Housing Found for Displaced Wildfire Victims

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Release date: 
December 3, 2007
Release Number: 
1731-058

PASADENA, Calif.? -- When the recent wildfires whipped through Southern California, they leveled more than buildings. For more than 2,000 families, the flames destroyed their security - their homes.

"We understand how devastating fires can be," said Federal Coordinating Officer Mike Hall of the Federal Emergency Management Agency (FEMA). "Our goal is to make sure that everyone displaced by the fires has a safe and secure place to live."

Of the 18,123 people who have registered for aid, most had insurance coverage which gave them funds for finding alternative housing arrangements. ?About 8 percent (1,510) needed some form of FEMA housing assistance. FEMA housing specialists work with each individual and family to find the best solutions available.

More than 90 percent of the applicants who needed help with housing (about 1,400) have found suitable temporary housing. Typically that means living in rental property. Many applicants located housing on their own, but FEMA and the state helped when needed.

While victims are putting their lives back together, FEMA may pay rental costs not covered by insurance for up to 18 months.? If insurance money is delayed, FEMA will advance the money, which must be repaid after the insurance settlement is received. FEMA has approved $2.8 million to pay for rental assistance.

More than $7.5 million has been given to disaster victims for housing assistance. The largest portion, $4.7 million, is going to 176 applicants whose homes were completely destroyed. Another $475, 000 has been earmarked for 16 applicants to make repairs to their property.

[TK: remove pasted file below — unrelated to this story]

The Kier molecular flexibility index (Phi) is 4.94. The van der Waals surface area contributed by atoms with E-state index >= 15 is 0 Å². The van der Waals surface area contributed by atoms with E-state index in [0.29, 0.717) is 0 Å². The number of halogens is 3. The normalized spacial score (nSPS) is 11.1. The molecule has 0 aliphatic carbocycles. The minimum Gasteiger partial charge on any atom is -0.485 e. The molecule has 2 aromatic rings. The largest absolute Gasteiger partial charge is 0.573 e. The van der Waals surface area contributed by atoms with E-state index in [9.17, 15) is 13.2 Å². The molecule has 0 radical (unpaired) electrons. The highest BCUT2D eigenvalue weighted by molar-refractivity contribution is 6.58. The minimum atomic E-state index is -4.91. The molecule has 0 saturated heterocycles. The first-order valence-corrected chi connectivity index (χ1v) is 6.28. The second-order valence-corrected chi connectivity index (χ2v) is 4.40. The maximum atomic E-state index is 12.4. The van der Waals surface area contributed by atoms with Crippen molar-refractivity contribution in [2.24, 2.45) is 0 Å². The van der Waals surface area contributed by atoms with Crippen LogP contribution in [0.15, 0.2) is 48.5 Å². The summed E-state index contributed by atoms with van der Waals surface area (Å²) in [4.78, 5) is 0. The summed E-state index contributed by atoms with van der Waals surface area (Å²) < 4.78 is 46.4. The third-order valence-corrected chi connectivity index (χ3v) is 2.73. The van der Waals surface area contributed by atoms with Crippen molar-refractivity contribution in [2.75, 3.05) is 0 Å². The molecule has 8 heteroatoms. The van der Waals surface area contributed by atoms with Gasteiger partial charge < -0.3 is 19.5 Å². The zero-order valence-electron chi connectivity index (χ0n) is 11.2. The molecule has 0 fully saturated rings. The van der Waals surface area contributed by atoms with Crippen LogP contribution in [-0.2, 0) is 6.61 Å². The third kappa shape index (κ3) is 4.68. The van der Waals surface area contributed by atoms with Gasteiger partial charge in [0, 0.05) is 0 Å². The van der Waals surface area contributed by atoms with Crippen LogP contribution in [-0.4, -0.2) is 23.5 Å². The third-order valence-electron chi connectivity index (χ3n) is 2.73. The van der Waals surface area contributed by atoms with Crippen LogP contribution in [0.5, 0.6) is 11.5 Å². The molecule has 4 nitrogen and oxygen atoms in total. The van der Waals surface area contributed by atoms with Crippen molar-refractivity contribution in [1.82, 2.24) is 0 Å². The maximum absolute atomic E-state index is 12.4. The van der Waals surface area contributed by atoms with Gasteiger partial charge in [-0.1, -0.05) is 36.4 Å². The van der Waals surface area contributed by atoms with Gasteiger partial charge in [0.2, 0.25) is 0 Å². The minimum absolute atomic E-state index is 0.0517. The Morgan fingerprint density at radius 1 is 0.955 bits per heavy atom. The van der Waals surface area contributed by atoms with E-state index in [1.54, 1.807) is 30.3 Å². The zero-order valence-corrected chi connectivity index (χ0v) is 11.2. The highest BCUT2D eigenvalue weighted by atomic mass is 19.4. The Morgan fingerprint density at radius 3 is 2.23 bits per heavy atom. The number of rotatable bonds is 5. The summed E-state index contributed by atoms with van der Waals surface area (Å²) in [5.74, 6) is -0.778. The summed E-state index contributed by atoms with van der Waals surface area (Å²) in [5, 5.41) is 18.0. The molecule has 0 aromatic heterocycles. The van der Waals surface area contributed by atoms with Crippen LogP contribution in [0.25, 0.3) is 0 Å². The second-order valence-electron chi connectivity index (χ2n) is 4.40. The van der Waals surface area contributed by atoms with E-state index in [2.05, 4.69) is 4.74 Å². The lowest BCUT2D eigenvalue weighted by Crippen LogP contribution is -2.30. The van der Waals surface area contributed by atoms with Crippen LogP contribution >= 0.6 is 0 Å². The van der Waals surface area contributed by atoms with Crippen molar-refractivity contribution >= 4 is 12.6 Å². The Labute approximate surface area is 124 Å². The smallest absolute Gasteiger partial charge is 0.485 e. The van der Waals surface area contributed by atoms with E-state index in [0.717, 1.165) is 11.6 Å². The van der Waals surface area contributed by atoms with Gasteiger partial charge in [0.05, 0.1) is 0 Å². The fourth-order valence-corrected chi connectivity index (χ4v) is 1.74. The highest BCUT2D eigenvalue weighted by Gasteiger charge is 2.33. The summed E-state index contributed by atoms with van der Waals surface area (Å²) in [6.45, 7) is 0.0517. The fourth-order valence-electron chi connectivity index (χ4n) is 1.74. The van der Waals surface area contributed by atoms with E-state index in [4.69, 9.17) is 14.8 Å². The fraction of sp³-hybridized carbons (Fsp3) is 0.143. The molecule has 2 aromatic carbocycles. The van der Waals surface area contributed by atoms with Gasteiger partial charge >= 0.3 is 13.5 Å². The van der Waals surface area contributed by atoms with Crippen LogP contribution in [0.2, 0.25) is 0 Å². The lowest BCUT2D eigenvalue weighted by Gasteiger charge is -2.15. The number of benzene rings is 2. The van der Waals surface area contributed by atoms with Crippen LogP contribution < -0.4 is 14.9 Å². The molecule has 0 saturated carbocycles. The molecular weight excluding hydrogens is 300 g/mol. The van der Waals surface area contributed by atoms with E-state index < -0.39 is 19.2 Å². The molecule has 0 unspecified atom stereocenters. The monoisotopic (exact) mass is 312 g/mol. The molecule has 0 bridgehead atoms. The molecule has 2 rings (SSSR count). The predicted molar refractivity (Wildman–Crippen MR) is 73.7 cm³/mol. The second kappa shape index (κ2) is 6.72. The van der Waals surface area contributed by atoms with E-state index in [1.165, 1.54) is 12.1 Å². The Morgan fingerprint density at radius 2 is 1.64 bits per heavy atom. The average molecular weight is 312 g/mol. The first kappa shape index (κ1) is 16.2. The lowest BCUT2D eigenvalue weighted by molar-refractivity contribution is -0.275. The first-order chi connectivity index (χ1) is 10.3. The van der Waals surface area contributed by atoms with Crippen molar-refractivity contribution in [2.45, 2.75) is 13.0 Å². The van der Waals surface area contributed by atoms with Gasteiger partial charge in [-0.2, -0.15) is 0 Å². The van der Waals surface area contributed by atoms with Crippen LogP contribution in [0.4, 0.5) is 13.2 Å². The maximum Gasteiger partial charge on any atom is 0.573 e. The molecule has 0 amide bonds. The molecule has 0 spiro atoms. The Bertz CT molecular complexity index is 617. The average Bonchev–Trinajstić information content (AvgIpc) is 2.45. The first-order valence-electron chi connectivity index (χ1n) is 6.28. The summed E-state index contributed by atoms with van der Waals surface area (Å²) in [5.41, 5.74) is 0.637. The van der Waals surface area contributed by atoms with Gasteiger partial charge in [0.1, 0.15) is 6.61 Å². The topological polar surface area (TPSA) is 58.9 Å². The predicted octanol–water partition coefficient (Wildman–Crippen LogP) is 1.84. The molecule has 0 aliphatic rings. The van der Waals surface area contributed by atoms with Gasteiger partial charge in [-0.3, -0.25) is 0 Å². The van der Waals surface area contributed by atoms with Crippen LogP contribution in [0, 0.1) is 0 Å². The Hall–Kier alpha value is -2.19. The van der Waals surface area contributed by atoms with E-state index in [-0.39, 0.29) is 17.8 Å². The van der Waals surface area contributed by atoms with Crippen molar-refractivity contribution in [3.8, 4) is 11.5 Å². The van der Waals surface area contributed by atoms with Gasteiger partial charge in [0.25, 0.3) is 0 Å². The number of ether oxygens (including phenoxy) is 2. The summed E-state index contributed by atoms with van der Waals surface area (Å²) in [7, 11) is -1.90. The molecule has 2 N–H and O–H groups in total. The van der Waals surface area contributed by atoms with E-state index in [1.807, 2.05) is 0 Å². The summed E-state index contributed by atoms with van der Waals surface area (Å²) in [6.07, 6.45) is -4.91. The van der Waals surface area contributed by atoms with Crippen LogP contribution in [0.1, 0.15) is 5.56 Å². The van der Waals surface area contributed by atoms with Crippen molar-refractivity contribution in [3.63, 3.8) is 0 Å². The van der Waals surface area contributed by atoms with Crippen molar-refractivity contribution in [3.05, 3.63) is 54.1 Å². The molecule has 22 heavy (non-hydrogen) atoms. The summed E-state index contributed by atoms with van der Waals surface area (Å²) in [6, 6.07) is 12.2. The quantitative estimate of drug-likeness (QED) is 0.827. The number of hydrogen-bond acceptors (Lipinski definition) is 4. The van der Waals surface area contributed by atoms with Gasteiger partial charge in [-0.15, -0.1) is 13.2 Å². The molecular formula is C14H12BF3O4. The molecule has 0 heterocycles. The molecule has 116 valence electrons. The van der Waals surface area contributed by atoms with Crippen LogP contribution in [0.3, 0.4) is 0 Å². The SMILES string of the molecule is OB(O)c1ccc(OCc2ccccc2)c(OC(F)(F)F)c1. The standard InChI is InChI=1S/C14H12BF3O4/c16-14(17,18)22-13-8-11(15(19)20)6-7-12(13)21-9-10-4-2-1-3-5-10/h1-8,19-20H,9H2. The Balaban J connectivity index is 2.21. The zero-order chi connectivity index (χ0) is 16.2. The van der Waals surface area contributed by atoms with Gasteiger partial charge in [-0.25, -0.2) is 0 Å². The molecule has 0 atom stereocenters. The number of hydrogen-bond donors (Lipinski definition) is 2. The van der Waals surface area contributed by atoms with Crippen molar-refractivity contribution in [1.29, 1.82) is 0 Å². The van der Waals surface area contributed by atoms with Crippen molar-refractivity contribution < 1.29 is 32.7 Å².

A disaster victim may receive up to $28,800, the maximum grant available through FEMA. The state has a supplemental grant program with individual awards up to $10,000. To date, the state has approved $1.3 million in supplemental grants to help cover disaster-related funeral, medical, dental and transportation costs.

Homeowners, renters and businesses can apply for a low-interest loan from the Small Business Administration (SBA). The SBA is the federal government's primary funding source for the long-term rebuilding and repair of disaster-damaged private property. To date, SBA has approved $43.3 million in 356 loans to homeowners and businesses.

FEMA works closely with individuals to identify the type and location of housing that would be most appropriate.

Whether funding repairs to an existing home, providing money to rent a house or apartment, or funding a transitional home, FEMA makes every effort to find a housing solution that meets the individual's needs.

FEMA coordinates the federal government's role in preparing for, preventing, mitigating the effects of, responding to, and recovering from all domestic disasters, whether natural or man-made, including acts of terror.

Last Updated: 
July 16, 2012 - 18:46
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